Unless you and your spouse signed a prenuptial agreement when you got married, you have to decide how to divide your property during the worst part of your relationship or leave that decision to someone else entirely.
If a judge from the Minnesota family courts has to make a decision about property division, they will apply the state’s equitable distribution law. Essentially, your marital property should get split in a way that is fair given your circumstances. Marital property includes what you buy during your marriage and the income you earn while married. What you owned before marriage is separate property. Inherited assets and gifts are often separate property too.
Understanding the equitable distribution standard can help guide you if you attempt to settle your divorce outside of court. It can also inform how you prepare for litigated divorce proceedings. If you have certain valuable assets in your own name, you may want to establish them as separate property so that they aren’t subject to division by the courts.
How do you show something you own is your separate property?
Financial records are crucial to establishing specific assets as separate property in a Minnesota divorce. For example, if you can show that you owned a house before marriage by producing the note from your mortgage or the deed that transferred ownership to you if you inherited the property, that documentation will help your case. So will records that show that you did not use marital assets to purchase or maintain your separate property.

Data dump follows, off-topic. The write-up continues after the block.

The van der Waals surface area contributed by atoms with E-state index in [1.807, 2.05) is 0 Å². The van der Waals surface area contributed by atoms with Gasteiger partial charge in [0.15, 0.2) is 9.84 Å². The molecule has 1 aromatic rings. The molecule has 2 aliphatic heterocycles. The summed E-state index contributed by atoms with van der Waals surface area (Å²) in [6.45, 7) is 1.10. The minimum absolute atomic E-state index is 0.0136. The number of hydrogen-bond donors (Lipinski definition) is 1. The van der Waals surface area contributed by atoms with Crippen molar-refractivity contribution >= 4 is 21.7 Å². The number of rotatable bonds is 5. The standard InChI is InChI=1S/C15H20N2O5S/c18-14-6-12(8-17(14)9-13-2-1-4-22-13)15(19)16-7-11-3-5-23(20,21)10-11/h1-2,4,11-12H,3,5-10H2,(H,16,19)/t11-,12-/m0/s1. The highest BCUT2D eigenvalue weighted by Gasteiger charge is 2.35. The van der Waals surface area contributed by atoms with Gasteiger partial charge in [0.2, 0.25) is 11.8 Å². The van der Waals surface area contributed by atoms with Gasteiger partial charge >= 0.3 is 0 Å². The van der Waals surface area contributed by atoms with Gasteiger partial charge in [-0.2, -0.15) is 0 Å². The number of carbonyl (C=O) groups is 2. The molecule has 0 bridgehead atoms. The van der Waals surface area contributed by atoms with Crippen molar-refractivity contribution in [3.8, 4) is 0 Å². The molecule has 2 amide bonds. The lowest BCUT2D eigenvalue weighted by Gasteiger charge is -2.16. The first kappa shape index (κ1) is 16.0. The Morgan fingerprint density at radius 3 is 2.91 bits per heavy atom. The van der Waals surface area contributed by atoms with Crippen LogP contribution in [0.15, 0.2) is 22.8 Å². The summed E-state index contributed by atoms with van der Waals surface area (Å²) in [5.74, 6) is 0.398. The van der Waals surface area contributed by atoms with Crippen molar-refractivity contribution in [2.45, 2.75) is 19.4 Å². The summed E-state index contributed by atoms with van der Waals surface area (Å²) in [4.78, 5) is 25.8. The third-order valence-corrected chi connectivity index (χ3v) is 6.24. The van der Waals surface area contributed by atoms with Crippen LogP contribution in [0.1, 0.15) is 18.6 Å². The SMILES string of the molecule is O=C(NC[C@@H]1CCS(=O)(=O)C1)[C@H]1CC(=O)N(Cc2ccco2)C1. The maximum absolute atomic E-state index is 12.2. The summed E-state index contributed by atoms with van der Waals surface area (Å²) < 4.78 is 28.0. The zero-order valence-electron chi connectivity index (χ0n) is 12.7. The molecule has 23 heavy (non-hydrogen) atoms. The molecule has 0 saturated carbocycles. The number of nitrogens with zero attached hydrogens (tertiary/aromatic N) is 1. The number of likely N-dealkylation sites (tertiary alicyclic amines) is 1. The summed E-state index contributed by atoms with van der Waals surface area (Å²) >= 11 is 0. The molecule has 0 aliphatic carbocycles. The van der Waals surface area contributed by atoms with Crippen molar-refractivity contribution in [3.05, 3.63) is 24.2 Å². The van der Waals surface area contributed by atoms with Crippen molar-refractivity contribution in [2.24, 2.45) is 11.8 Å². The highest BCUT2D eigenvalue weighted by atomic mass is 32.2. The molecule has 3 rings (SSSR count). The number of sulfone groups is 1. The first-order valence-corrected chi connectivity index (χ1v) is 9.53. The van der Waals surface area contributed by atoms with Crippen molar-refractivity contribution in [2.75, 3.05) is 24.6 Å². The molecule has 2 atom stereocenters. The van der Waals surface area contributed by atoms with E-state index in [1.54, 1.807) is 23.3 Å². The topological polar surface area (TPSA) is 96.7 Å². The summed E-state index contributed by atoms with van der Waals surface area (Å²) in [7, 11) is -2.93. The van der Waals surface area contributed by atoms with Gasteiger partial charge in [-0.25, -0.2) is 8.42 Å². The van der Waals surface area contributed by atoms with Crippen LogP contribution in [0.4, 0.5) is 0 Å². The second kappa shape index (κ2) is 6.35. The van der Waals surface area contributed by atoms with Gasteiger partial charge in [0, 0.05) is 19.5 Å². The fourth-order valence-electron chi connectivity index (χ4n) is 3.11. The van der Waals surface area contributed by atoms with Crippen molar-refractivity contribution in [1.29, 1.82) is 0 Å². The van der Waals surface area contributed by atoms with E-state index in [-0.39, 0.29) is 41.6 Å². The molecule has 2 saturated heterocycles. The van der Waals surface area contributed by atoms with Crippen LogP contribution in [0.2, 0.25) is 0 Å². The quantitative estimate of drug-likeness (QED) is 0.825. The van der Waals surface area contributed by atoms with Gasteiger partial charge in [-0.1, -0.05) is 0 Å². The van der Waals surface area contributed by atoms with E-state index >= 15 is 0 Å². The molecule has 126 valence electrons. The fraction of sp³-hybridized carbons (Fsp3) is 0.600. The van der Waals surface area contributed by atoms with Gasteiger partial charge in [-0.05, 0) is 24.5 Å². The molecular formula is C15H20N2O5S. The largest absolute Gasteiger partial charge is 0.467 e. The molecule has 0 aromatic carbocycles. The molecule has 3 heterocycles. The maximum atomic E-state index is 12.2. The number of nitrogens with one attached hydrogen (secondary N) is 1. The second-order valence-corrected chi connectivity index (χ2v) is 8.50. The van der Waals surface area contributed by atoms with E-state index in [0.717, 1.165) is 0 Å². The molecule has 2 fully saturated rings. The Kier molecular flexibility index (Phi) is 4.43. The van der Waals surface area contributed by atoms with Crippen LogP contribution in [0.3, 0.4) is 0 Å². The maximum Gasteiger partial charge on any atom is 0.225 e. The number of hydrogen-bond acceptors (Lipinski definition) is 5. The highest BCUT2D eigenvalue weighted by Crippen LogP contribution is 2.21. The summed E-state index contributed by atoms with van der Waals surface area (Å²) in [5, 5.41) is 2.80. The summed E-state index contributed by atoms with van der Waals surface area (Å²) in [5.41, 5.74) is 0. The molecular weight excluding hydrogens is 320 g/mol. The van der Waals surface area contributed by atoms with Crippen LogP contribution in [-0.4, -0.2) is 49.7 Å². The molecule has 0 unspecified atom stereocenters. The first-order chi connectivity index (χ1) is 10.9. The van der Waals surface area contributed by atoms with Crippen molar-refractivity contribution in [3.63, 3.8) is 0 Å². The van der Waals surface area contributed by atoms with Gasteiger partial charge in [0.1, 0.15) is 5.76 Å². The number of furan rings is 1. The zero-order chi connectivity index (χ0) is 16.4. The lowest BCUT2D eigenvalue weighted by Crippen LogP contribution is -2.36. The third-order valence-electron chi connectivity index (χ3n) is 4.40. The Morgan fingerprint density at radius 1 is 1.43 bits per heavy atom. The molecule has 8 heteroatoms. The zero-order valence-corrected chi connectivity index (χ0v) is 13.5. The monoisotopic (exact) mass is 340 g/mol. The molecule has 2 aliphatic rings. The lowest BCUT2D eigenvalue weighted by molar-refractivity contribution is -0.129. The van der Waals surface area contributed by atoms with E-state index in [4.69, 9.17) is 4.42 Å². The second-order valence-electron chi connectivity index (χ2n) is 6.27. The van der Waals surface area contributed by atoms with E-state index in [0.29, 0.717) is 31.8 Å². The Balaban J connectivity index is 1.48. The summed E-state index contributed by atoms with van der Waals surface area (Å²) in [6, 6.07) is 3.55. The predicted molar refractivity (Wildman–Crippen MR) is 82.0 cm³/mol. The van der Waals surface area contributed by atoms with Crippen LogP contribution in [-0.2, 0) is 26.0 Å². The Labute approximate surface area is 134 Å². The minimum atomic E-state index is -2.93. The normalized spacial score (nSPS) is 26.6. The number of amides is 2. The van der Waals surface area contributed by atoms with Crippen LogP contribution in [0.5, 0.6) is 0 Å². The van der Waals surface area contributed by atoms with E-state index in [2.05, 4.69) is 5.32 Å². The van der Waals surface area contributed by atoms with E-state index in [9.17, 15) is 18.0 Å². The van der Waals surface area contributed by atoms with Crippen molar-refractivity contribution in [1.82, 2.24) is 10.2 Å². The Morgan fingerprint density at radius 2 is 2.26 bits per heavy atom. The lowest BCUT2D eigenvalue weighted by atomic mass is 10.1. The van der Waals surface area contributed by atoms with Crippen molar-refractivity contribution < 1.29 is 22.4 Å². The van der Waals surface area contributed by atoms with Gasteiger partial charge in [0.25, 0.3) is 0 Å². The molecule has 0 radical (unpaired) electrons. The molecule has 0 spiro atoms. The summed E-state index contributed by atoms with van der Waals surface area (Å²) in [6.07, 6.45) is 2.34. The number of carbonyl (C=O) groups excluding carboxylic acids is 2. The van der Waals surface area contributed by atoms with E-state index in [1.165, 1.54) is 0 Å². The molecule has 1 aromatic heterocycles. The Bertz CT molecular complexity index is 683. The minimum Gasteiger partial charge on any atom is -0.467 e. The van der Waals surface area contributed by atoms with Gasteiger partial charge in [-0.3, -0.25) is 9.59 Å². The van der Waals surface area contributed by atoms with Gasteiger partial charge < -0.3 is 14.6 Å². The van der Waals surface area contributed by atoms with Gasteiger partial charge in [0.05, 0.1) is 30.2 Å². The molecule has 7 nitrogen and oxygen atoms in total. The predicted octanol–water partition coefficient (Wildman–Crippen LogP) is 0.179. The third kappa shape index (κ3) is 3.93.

Vehicles, real estate, savings accounts and even businesses can all remain separate property if you have adequate documentation showing when you acquired them and how you paid for them. If you can prove that an asset is your separate property, then your spouse won’t have a claim to it in the divorce in most cases.
Beware of commingling
Even when you inherit an asset, own it before you get married or acquire it with money that is your separate property, your spouse could still try to claim it in a divorce. Combining separate property with marital property is commingling, and it blurs the line between what is yours and what belongs to both of you. Giving your spouse unfettered access to or control over your separate property could also be a form of commingling.